horses, Mr. Holt led him across the court, to rooms on a level with the
ground, one of which Father Holt said was to be the boy's chamber, the
other on the other side of the passage being the Father's own. As soon
as the little man's face was washed, and the Father's own dress arranged,
Harry's guide took him once more to the door by which my lord had entered
the hall, and up a stair, and through an ante-room to my lady's
drawing-room--an apartment than which Harry thought he had never seen
anything more grand--no, not in the Tower of London, which he had just
visited. Indeed, the chamber was richly ornamented in the manner of Queen
Elizabeth's time, with great stained windows at either end, and hangings
of tapestry, which the sun shining through the coloured glass painted of
a thousand hues; and here in state, by the fire, sat a lady to whom the
priest took up Harry, who was indeed amazed by her appearance.
My Lady Viscountess's face was daubed with white and red up to the eyes,
to which the paint gave an unearthly glare. She had a tower of lace on
her head, under which was a bush of black curls--borrowed curls--so that
no wonder little Harry Esmond was scared when he was first presented to
her, the kind priest acting as master of the ceremonies at that solemn
introduction, and he stared at her with eyes almost as great as her own,
as he had stared at the player woman who acted the wicked tragedy-queen,
when the players came down to Ealing Fair. She sat in a great chair by
the fire-corner; in her lap was a spaniel-dog that barked furiously; on
a little table by her was her ladyship's snuff-box and her sugar-plum
box. She wore a dress of black velvet, and a petticoat of flame-coloured
brocade. She had as many rings on her fingers as the old woman of
Banbury Cross; and pretty, small feet which she was fond of showing,
with great gold clocks to her stockings, and white slippers with red
heels; and an odour of musk was shaken out of her garments whenever she
moved or quitted the room, leaning on her tortoise-shell stick, little
Fury, the dog, barking at her heels, and Mrs. Tusher, the parson's wife,
by her side.
"I present to your ladyship your kinsman and little page of honour,
Master Henry Esmond," Mr. Holt said, bowing lowly, with a sort of comical
humility. "Make a pretty bow to my lady, Monsieur; and then another
little bow, not so low, to Madame Tusher."
Upon my lady the boy's whole attention was for a time directed. He could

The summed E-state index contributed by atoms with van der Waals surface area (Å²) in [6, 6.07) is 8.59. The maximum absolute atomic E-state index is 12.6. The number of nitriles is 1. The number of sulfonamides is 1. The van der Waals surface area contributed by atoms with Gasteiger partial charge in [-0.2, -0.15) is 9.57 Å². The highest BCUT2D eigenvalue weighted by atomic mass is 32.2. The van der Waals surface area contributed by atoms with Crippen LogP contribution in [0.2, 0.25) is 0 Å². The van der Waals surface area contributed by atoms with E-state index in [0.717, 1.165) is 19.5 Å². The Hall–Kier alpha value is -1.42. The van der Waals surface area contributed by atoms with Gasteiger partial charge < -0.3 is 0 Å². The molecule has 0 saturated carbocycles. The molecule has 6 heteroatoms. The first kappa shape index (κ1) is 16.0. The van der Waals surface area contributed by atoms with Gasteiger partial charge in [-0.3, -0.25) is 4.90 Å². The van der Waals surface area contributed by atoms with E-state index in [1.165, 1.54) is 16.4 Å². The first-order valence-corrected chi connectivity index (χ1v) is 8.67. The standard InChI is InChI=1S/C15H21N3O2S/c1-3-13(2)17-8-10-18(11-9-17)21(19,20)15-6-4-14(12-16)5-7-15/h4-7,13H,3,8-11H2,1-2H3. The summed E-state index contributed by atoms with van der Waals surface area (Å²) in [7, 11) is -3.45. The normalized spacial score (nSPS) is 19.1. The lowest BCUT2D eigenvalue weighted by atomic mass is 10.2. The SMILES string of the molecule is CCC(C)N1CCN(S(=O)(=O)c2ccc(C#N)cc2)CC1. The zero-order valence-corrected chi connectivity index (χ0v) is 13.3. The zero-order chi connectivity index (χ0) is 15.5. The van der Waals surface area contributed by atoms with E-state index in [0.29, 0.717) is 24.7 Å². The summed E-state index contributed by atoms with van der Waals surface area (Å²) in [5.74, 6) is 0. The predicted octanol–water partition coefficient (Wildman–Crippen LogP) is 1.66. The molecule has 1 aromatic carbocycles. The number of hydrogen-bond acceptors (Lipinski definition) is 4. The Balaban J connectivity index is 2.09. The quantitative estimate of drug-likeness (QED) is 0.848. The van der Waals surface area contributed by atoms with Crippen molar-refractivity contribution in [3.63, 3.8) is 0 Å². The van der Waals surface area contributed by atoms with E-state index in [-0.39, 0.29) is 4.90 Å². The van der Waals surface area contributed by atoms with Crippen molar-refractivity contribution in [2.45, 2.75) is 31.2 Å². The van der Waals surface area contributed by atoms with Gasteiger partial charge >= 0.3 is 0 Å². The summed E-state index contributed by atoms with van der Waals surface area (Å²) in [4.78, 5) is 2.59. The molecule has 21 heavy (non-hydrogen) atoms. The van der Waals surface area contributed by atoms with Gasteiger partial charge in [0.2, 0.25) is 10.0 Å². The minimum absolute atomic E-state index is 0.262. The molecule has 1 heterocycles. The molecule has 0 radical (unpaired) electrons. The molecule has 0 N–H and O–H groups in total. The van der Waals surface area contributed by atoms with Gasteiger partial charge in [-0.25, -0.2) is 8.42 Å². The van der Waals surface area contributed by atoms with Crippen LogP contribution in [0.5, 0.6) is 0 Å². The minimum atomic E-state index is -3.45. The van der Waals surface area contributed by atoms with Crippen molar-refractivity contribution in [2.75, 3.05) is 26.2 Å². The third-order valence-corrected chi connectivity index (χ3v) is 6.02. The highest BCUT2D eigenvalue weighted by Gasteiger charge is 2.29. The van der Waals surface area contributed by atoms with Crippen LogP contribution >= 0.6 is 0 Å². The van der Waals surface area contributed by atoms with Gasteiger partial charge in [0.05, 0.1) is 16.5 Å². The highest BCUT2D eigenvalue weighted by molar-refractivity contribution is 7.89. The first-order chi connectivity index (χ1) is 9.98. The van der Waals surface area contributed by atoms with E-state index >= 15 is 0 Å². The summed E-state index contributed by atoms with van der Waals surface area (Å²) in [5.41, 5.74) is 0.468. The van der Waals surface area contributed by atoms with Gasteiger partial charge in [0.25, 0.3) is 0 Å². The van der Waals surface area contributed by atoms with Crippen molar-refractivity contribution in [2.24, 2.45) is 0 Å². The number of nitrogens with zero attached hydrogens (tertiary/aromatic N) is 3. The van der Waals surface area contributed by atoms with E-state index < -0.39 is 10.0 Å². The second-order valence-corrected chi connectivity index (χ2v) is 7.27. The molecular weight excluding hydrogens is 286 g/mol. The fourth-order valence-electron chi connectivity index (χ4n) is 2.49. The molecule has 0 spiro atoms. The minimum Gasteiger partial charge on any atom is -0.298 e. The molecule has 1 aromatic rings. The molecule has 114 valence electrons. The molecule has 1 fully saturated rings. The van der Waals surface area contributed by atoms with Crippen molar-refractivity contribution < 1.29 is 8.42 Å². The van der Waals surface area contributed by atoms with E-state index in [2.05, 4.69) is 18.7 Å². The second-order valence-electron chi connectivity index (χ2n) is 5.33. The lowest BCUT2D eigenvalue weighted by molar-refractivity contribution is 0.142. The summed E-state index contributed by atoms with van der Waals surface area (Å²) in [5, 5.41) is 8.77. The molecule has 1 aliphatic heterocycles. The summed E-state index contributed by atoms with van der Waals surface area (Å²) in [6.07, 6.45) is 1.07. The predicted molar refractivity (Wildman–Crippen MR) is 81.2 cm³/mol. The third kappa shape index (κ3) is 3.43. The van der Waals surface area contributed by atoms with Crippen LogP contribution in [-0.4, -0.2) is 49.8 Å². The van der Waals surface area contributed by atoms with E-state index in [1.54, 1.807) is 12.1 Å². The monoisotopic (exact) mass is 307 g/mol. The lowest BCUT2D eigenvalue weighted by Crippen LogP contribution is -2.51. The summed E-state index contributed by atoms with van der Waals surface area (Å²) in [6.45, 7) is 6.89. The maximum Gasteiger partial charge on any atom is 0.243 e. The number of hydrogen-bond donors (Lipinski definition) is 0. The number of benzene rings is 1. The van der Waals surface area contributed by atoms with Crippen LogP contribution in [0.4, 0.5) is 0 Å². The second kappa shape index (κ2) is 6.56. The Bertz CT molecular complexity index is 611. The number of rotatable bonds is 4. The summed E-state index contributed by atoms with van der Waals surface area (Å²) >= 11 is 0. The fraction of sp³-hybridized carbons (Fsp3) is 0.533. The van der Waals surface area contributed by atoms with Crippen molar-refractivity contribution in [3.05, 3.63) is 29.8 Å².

not keep his great eyes from her. Since the Empress of Ealing, he had
seen nothing so awful.
"Does my appearance please you, little page?" asked the lady.
"He would be very hard to please if it didn't," cried Madame Tusher.
"Have done, you silly Maria," said Lady Castlewood, adding, "Come and
kiss my hand, child"; and little Harry Esmond took and dutifully kissed
the lean old hand, upon the gnarled knuckles of which there glittered a
"To kiss that hand would make many a pretty fellow happy!" cried Mrs.
Tusher; on which my lady cried out, "Go, you foolish Tusher!" and tapping
her with her great fan, Tusher ran forward to seize her hand and kiss it.
Fury arose and barked furiously at Tusher; and Father Holt looked on at
this queer scene, with arch, grave glances.
The awe exhibited by the little boy perhaps pleased the lady on whom this
artless flattery was bestowed, for, having gone down on his knee (as
Father Holt had directed him, and the fashion then was) and performed his
obeisance, she asked, "Page Esmond, my groom of the chamber will inform
you what your duties are, when you wait upon my lord and me; and good
Father Holt will instruct you as becomes a gentleman of our name. You
will pay him obedience in everything, and I pray you may grow to be as
learned and as good as your tutor."
Harry then put his small hand into the Father's as he walked away from
his first presentation to his mistress, and asked many questions in his
artless, childish way. "Who is that other woman?" he asked. "She is fat
and round; she is more pretty than my Lady Castlewood."
"She is Madame Tusher, the parson's wife of Castlewood. She has a son of
your age, but bigger than you."
"Why does she like so to kiss my lady's hand? It is not good to kiss."
"Tastes are different, little man. Madame Tusher is attached to my lady,
having been her waiting-woman before she was married, in the old lord's
time. She married Dr. Tusher, the chaplain. The English household divines
often marry the waiting-women."
"You will not marry the French woman, will you? I saw her laughing with
Blaise in the buttery."
"I belong to a church that is older and better than the English church,"
Mr. Holt said (making a sign, whereof Esmond did not then understand the
meaning, across his breast and forehead); "in our church the clergy do
not marry. You will understand these things better soon."
"Was not Saint Peter the head of your church?--Dr. Rabbits of Ealing
told us so."
The Father said, "Yes, he was."
"But Saint Peter was married, for we heard only last Sunday that his
wife's mother lay sick of a fever." On which the Father again laughed,
and said he would understand this too better soon, and talked of other
things, and took away Harry Esmond, and showed him the great old house
which he had come to inhabit.
It stood on a rising green hill, with woods behind it, in which were
rooks' nests, where the birds at morning and returning home at evening